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Liz Tormes | Limelight
Most of the female singers that have passed this way so far this year have seemed overwhelmingly influenced by either Mazzy Star, for some reason, or Aimee Mann. 'Limelight' is Mann-like in quality and not just in vocal style, which is good. Opener Read My Mind has the failed-love lyric, the shuffle, the piano, the catchy chorus, and Ms Tormes's spot-on Aimee-toned delivery. But, in the guitar that verges on the wailing, it points to some later divergence from the pattern. It's a fine song. The thing about influence spotting, I find, is that if the songs are good enough, you find your awareness of the antecedents waning. And I think that this one is going to do just that.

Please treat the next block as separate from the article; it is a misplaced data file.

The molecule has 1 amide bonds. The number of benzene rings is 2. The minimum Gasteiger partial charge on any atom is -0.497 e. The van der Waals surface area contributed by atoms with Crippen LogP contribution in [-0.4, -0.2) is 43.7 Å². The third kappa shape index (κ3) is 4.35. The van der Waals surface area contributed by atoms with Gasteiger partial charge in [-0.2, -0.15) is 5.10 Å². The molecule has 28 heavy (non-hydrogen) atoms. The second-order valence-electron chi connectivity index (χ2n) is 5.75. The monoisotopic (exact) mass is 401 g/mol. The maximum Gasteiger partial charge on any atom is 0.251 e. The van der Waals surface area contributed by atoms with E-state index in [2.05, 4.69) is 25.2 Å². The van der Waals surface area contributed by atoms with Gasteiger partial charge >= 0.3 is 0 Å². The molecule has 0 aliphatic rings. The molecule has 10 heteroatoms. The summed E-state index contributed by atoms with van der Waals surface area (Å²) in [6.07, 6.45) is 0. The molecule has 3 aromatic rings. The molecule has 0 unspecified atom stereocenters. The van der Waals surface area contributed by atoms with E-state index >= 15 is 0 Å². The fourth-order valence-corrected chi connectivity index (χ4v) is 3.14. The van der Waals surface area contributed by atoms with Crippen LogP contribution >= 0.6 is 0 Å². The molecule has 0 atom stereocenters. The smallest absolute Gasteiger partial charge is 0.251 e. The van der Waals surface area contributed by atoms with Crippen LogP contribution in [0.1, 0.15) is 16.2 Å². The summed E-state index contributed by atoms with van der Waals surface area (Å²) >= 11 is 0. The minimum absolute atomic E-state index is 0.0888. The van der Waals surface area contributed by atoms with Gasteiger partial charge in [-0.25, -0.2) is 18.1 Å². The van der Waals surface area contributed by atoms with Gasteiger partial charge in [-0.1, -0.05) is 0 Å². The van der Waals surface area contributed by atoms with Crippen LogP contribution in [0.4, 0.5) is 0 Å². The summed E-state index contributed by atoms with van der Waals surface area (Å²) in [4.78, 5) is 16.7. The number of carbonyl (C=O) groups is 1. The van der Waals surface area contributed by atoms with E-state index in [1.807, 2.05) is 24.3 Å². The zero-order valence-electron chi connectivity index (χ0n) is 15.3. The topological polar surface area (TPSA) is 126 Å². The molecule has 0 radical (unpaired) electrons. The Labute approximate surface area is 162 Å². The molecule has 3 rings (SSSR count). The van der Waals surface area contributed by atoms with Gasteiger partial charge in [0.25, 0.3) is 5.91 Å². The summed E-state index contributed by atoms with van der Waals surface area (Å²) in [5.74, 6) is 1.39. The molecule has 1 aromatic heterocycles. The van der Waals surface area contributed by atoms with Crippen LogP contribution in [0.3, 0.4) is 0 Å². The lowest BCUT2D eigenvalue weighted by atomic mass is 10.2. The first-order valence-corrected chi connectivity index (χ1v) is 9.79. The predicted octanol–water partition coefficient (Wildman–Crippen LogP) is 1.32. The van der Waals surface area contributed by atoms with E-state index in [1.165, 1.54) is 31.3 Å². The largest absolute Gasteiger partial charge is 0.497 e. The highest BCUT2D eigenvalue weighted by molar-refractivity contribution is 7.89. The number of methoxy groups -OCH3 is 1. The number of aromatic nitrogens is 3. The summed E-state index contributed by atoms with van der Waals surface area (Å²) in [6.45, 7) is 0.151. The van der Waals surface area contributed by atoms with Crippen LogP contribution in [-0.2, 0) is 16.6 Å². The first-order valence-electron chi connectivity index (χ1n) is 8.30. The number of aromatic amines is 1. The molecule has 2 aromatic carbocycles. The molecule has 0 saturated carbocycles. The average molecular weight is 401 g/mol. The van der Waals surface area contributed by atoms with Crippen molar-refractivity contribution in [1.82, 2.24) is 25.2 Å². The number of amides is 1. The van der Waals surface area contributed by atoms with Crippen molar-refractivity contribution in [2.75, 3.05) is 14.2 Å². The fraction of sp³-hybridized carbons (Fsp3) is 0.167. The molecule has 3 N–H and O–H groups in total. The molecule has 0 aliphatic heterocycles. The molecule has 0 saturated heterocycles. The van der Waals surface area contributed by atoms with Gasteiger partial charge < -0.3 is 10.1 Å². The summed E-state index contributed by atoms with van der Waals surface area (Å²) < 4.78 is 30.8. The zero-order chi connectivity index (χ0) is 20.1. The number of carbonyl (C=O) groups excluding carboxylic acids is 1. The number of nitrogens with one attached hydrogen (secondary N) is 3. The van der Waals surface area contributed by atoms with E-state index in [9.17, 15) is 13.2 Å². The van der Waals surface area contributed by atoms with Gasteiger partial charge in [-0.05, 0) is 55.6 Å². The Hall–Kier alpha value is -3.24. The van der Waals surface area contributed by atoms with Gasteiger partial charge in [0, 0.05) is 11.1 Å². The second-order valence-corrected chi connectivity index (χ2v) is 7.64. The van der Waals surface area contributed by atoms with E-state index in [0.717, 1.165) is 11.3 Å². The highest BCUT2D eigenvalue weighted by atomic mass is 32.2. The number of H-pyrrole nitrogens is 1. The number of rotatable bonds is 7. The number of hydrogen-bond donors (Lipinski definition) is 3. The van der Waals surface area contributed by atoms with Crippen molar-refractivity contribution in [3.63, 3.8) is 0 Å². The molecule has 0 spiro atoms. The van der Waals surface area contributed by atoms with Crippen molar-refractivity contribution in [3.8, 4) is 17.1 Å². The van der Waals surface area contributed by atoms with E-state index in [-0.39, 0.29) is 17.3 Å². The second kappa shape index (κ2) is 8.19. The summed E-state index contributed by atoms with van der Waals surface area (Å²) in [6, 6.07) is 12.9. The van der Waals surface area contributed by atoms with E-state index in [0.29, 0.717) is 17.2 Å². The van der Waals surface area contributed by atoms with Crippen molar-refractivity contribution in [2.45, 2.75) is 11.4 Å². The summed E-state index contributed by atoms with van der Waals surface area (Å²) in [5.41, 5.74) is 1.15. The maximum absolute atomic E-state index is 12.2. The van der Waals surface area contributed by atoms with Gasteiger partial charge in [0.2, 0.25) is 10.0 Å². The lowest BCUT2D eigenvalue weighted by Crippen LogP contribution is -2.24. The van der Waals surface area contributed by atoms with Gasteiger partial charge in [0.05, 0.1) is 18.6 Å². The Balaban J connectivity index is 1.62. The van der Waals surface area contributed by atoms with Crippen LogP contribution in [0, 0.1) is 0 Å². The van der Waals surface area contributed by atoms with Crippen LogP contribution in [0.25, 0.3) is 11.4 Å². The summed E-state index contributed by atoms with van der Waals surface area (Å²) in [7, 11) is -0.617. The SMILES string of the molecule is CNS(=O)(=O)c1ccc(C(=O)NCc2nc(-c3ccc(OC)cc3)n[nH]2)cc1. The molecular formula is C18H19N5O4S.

Liz Tormes grew up in Nashville, and the country twang is strong on many of the songs here, especially the title track, but then the song that follows, Maybe You Won't, is a bare and spookily churning duet, with Teddy Thompson. Next up is the well-titled Black Luck which features some soaring and wailing reverb guitar that adds some wild counterpoint to the angsty lyrics, as does the similarly stand-out guitar on a fair few songs as the album progresses.
Tormes is now based in New York and plays those press-release name-dropping clubs. She's also had a song in a film and on some other people's albums and a member of Wilco produced her debut EP. (I leave a few details vague to encourage you to check out her tasteful web site.) As track eight, Fall Silent, does sweet things with electric piano and some dirty slide guitar, I'll just pitch in one last comparison - Kathleen Edwards, for the grown-up rock/country mix - and leave you to decide that Tormes sounds like someone worth checking out.

Jeff Cotton
October 2005